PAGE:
abstract = "Controlling macrophage behaviour has become a high-potential target strategy for regenerative therapies, such as in situ tissue engineering (TE). In situ TE is an approach in which acellular resorbable synthetic scaffolds are employed to induce endogenous tissue regeneration. However, little is known regarding the effect of the biomechanical environment on the macrophage response to a scaffold. Therefore, the aim of this study was to assess the effect of cyclic strains (0{\%}, 8{\%} and 14{\%} strain) on primary human macrophage polarization in electrospun scaffolds with two different fibre diameters in the micrometer range (4 μm or 13 μm). High strains led to a pro-inflammatory profile in terms of gene expression, expression of surface proteins, and cytokine secretion. These results were consistent for scaffolds with small and large fibre diameters, indicating that the effect of cyclic strain was not affected by the different scaffold microstructures. Notably, macrophages were identified as direct contributors of early secretion of extracellular matrix proteins, including elastin, which was deposited in a strain-dependent fashion. These findings are instrumental for the rational design of scaffolds for in situ TE and underline that immunomodulatory scaffolds for biomechanically loaded applications should be mechanically tailored, e.g. in terms of stiffness and compliance, in order to support a desirable pro-regenerative macrophage phenotype.",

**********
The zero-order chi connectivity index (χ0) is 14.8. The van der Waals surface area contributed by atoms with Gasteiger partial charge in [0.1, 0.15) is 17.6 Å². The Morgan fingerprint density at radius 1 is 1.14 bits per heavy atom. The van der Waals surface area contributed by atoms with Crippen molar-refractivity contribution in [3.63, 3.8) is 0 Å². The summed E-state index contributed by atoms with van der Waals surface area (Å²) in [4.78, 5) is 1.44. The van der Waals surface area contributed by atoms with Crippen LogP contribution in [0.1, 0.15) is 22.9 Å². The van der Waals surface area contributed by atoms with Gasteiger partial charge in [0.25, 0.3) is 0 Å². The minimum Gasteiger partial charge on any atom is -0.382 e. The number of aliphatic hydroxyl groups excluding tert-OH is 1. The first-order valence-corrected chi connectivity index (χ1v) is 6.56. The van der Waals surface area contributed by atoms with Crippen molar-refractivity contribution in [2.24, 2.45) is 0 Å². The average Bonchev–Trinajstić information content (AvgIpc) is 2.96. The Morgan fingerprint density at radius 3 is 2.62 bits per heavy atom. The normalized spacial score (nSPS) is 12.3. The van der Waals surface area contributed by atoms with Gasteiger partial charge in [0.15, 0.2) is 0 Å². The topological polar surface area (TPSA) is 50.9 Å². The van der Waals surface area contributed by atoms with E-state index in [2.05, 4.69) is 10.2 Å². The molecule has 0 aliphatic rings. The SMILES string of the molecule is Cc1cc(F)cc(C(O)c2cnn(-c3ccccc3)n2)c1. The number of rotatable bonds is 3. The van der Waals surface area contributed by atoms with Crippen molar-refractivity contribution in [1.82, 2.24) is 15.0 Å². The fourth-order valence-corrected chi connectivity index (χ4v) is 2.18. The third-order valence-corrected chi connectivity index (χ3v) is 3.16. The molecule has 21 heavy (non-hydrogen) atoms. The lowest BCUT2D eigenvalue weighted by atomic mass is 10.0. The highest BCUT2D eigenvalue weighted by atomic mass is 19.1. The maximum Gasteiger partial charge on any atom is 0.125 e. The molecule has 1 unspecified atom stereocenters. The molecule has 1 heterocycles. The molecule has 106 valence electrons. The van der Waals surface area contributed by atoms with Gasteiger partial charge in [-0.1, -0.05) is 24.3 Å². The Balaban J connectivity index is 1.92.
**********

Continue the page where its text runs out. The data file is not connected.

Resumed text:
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AU - Bonito,Valentina

AU - de Kort,Bente

AU - Bouten,Carlijn

AU - Smits,A.I.P.M.